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Normal perfection! please add a drop of oil to you guide rod, yours is completly dry, will help a lot!
NEVER have heard of oiling a glock RSA. Not saying it would hurt anything but definitely not necessary.
 

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Exactly! Not necessary, but you can feel and hear the difference with just one drop! Specially in Gen3 plastic guide rods!
Enjoy!
I did pick up a gen3 21 the other day that was new, had the noisiest guide rod I ever heard. Guess it just needed a drop!
 

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Have Gun Will Travel
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Don't listen to them. There is a huge problem. That pistol must be disposed of and I'm more than happy to make sure that it's properly taken care of. I'll PM you my address....

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JUST KIDDING!! :D Nothing to worry about. Shoot and enjoy. :D
 

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NEVER have heard of oiling a glock RSA. Not saying it would hurt anything but definitely not necessary.
I wondered about oiling it when I read that. The manual says nothing about it and everything I know about polymers is they are “self lubricating”. I have some expensive knives with polymer bushings instead of bearings and they say not to lube them because there is no need and the addition of oil will only cause dirt and grime to stick to it. I’m not saying a little oil would hurt it but over time I could see it getting a lot of gunk in all the little spaces in the assembly and while you might see a very small increase in performance at first it would be negative in the long run.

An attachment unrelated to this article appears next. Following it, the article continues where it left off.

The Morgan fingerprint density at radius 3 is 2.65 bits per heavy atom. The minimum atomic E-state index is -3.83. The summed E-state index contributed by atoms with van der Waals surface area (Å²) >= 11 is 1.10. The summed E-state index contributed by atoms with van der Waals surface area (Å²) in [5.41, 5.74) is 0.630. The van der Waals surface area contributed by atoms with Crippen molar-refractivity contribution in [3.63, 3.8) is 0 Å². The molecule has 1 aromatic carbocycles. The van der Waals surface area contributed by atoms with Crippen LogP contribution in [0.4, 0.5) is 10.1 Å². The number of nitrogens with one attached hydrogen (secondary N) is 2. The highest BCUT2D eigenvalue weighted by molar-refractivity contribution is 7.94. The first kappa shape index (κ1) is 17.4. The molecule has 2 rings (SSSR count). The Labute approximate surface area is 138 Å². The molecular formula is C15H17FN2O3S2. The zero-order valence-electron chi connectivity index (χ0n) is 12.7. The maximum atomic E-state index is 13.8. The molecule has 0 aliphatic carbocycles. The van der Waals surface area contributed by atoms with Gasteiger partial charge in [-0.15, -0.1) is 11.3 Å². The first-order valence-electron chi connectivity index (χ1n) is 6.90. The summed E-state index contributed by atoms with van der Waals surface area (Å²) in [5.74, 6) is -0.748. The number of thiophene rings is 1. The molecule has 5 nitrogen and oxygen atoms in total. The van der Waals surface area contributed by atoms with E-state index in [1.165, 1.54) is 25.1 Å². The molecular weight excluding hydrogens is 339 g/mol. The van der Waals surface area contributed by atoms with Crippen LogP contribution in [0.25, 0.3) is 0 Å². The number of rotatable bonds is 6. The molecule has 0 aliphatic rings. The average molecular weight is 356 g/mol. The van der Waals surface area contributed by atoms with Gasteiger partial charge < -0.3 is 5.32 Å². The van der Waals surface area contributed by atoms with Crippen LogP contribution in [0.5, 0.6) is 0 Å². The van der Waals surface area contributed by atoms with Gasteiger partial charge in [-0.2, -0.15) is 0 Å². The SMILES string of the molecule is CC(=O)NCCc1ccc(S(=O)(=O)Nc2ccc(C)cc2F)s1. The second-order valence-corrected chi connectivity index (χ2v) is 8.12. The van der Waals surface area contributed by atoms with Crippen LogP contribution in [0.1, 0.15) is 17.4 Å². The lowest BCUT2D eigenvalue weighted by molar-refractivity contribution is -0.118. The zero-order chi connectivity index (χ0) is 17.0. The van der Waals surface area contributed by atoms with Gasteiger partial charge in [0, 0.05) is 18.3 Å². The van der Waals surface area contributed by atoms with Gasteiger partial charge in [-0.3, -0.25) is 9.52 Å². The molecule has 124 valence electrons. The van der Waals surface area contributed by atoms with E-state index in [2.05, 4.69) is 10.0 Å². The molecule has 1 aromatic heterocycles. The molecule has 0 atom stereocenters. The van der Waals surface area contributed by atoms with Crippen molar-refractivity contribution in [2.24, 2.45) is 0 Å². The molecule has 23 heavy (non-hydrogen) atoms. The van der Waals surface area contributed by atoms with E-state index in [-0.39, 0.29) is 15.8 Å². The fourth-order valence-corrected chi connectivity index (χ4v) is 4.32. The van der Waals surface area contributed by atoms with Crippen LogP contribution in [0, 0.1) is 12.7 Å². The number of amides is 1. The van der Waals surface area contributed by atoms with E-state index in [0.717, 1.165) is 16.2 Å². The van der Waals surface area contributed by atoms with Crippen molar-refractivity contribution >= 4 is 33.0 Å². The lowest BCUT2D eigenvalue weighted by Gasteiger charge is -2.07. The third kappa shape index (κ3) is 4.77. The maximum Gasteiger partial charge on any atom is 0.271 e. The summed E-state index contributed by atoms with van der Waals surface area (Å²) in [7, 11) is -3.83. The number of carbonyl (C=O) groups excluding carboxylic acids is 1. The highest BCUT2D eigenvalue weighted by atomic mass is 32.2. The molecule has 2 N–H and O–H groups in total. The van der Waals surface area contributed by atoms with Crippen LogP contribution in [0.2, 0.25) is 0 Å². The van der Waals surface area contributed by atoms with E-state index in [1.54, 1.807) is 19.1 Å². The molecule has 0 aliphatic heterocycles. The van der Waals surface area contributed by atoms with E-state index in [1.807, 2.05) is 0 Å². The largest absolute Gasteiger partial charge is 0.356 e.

Sent from my iPhone using Tapatalk
 

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Discussion Starter · #12 ·
True, the condition reported by the OP is normal. Glock calls the part a Recoil Spring Assembly, not a "guide rod" or "recoil rod".

However, the heel of the RSA is NOT seated on ANY part of the barrel of an assembled pistol. The RSA heel is on the barrel underlug ONLY when the slide assembly is being placed on or taken off the frame assembly for field strip.

During pistol reassembly following a field strip, as the slide assembly is placed on the frame assembly and retracted, the heel of the RSA comes off its notch on the front of the barrel underlug and settles on the frame's polymer wall in front of the Slide Lock at the rear of the dustcover. There the RSA heel stays until the slide assembly is later removed from the frame assembly.

New owners are sometimes concerned that whenever they remove the slide assembly from the frame assembly, the RSA heel is partially out of its notch on the barrel underlug. That's normal because that's where the RSA heel settles in the barrel underlug notch as the slide assembly is removed. However, it is important that the RSA heel is manually positioned deep in the barrel underlug notch close to the barrel before reassembling the slide assembly to the frame assembly. Otherwise the RSA heel may hang up on one of the two polymer ledges on the inside of the frame dustcover instead of on the polymer wall at the rear of the dustcover.
Wow, very interesting observation. However, what is the frame dustcover?